Music

The Prodigy – The Day Is My Enemy

Despite starting out as a rave-friendly UK ‘ardcore outfit in the heady days of early ‘90s Essex with Experience – a soundtrack for the happy go lucky E rush generation – The Prodigy really burst into the forefront of the public consciousness with 1997’s punch in the face The Fat Of The Land. The album and its accompanying videography featured Keith Flint as a thuggish, confrontational maniac, his MC partner in crime and hype man Maxim Reality matching him for aggression and unhinged rawness while producer Liam Howlett delivering crisp and polished yet hard and intense beats. Despite many attempts, the trio have never really managed to recapture that energy, though they have brashly and bullishly claimed that their sixth and latest LP, The Day Is My Enemy, does just that, and serves as the remedy to the poison of stale and flaccid modern day dance music.

“The album all feels a bit sanitized; more pop radio than dingy basement”

If the band’s intention was to make a strong first impression, opening the record with the assured and upfront title track was a wise move. Featuring a vocal contribution from the incomparable Martina Topley-Bird, perhaps best known for providing the sultry and mysterious counterpoint to the almost claustrophobic anger and darkness of Tricky’s early works, the track quickly expands into sonic territory not too far their 2009 album Invaders Must Die. By the time Flint announces himself on ‘Nasty’, however, a feeling of déjí  vu, or more accurately déjí  entendu, begins to creep in. It’s by no means a weak track, but it’s hard not to feel as if it’s not just a re-hash of much of the material on their previous record. Still, the hook of ‘Nahsty nahsty!’ rattles around long after the record is finished, which is surely the sign of a good ear worm.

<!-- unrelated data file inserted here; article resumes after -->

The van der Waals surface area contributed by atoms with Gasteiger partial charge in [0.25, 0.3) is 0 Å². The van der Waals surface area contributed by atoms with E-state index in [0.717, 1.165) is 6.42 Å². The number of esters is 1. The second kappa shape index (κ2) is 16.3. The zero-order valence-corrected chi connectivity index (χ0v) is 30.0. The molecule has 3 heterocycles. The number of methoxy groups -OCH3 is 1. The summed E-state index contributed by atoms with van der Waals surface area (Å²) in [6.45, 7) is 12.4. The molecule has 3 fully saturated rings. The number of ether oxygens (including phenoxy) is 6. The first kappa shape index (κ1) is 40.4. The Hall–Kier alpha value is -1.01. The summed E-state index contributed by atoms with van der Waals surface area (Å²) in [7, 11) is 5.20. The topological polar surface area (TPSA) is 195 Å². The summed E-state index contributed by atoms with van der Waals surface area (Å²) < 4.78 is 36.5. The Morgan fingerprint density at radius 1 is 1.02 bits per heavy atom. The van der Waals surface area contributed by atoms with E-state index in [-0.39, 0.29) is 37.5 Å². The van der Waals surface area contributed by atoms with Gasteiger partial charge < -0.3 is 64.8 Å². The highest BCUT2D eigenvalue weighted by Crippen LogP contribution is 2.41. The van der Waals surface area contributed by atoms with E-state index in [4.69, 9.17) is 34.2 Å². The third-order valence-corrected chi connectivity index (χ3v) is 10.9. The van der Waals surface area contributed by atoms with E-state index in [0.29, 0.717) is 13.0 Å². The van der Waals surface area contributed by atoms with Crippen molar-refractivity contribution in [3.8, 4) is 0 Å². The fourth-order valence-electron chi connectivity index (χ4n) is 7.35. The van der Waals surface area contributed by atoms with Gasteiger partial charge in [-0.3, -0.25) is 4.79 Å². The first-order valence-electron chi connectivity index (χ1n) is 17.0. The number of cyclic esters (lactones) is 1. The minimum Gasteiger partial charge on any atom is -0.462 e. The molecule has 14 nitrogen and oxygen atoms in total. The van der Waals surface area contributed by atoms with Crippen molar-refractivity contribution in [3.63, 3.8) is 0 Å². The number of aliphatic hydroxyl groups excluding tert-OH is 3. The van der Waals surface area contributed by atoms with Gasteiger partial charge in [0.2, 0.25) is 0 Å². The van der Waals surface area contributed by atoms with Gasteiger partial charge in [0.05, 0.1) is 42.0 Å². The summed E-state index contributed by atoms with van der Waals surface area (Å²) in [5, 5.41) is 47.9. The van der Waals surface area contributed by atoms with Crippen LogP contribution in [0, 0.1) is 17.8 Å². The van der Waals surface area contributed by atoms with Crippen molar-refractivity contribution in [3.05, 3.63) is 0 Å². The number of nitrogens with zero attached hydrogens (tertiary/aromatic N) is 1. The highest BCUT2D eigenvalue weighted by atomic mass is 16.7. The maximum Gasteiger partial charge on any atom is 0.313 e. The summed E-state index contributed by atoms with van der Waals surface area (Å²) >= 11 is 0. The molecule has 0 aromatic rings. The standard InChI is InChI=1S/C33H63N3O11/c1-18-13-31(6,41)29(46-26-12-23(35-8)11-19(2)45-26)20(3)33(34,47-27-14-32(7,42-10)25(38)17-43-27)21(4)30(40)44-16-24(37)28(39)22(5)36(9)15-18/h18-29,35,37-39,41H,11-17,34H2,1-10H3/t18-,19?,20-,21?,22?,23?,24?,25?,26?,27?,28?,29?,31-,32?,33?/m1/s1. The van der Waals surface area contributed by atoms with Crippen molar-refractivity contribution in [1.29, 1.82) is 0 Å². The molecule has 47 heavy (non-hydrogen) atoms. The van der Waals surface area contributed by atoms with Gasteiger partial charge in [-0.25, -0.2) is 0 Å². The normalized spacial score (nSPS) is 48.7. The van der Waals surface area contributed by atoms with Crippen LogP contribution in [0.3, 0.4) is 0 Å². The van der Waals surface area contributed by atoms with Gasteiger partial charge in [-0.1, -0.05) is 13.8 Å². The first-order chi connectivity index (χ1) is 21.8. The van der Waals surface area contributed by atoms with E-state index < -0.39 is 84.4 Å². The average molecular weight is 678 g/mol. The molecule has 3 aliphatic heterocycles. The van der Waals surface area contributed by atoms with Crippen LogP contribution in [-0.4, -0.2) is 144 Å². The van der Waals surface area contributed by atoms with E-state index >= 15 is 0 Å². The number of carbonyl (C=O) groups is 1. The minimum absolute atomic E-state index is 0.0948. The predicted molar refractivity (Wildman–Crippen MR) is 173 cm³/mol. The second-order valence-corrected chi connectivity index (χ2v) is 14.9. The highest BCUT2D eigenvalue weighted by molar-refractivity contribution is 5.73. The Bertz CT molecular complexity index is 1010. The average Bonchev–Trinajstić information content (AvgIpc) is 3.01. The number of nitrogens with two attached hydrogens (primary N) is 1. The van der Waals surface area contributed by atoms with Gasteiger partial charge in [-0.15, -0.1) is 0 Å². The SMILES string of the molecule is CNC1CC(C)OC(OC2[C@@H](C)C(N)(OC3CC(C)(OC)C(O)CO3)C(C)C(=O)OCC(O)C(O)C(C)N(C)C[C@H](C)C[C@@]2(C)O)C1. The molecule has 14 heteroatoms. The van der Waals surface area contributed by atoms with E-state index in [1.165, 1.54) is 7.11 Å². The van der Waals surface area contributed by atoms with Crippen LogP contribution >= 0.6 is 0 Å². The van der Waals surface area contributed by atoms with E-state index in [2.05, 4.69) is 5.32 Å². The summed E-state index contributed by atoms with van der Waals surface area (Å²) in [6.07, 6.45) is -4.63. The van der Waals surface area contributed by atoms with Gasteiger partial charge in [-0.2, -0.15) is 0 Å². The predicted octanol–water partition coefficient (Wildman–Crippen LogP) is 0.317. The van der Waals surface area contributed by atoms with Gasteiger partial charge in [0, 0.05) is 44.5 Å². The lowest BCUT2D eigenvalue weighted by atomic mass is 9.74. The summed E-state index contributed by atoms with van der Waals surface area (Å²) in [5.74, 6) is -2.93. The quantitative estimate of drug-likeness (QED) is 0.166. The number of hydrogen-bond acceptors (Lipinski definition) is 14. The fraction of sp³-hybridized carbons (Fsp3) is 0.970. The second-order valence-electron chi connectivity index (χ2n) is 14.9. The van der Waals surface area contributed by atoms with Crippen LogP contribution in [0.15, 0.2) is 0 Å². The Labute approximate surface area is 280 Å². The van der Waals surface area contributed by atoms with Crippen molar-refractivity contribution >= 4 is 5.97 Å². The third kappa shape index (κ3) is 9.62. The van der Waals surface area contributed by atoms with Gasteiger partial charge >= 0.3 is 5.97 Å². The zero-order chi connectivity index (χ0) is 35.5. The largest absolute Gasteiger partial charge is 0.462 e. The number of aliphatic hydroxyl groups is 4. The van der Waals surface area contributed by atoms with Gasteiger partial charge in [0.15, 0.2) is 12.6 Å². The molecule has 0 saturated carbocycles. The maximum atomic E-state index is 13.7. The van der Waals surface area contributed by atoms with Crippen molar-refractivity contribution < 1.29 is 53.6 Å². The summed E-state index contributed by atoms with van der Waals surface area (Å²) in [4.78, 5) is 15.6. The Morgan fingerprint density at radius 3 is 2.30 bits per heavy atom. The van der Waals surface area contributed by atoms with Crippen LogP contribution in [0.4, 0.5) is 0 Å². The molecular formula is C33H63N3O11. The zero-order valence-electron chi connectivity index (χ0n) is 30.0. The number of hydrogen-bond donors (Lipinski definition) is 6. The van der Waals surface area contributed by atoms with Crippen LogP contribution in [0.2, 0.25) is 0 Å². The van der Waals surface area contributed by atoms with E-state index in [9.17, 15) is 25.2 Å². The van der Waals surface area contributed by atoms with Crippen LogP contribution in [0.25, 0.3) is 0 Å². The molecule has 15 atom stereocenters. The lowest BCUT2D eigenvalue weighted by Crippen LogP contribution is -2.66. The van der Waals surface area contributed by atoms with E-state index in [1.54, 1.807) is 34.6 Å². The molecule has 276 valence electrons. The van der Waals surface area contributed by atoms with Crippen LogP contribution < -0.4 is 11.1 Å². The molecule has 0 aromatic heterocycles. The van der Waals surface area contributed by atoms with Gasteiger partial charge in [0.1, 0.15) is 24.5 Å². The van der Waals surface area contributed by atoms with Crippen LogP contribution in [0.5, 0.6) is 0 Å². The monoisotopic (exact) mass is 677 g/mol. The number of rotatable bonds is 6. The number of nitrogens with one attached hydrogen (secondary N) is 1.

‘Rebel Radio’ is essentially a throwaway, though ‘Ibiza’ at least changes things up a bit. Utilising the talents of Jason Williamson – the inimitable barking, ranting frontman of Sleaford Mods – the track sees the crosshairs firmly trained on diva faux producers playing iPod sets in exotic locales while drafting up exorbitant lists of rider demands and gallivanting around tropical islands in private jets. It’s a scene The Prodigy have always railed vehemently against, but also one they ironically seem to be growing ever closer towards. The album all feels a bit sanitized; more pop radio than dingy basement.

There is something of a turning point, however, in the form of ‘Beyond The Deathray’, a reprieve in a Crystal Castles/Fuck Buttons kind of way that heralds a run of much better tracks than the record’s patchy first half. ‘Rhythm Bomb’ could cause damage in clubs and gets a bit meta, with a guest appearance from the Prodigy inspired Flux Pavilion who appears on a track that takes influence from Flux’s own work. ‘Roadblox’ features just enough variation on the brostep formula to keep things interesting, but ‘Get Your Fight On’ and ‘Medicine’ are both missteps, coming off far more filler than killer.

Despite a handful of decent tracks in the second half of the record, it’s difficult not to view The Day Is My Enemy as a poor man’s Invaders Must Die. While Invaders was a vastly underrated LP that far outshone anything from the band’s underwhelming comeback record Always Outnumbered, Never Outgunned, The Day Is My Enemy sounds like a band running low on fuel. While there The Prodigy have few peers in the world of stadium-engineered dance – The Day Is My Enemy still far outstrips the formulaic electro caricatures of anything the likes of Avicii, Deadmau5 or Skrillex are releasing ­ it’s hardly a standout moment in their discography. Here’s hoping there is one last chance for them to go out on a high note.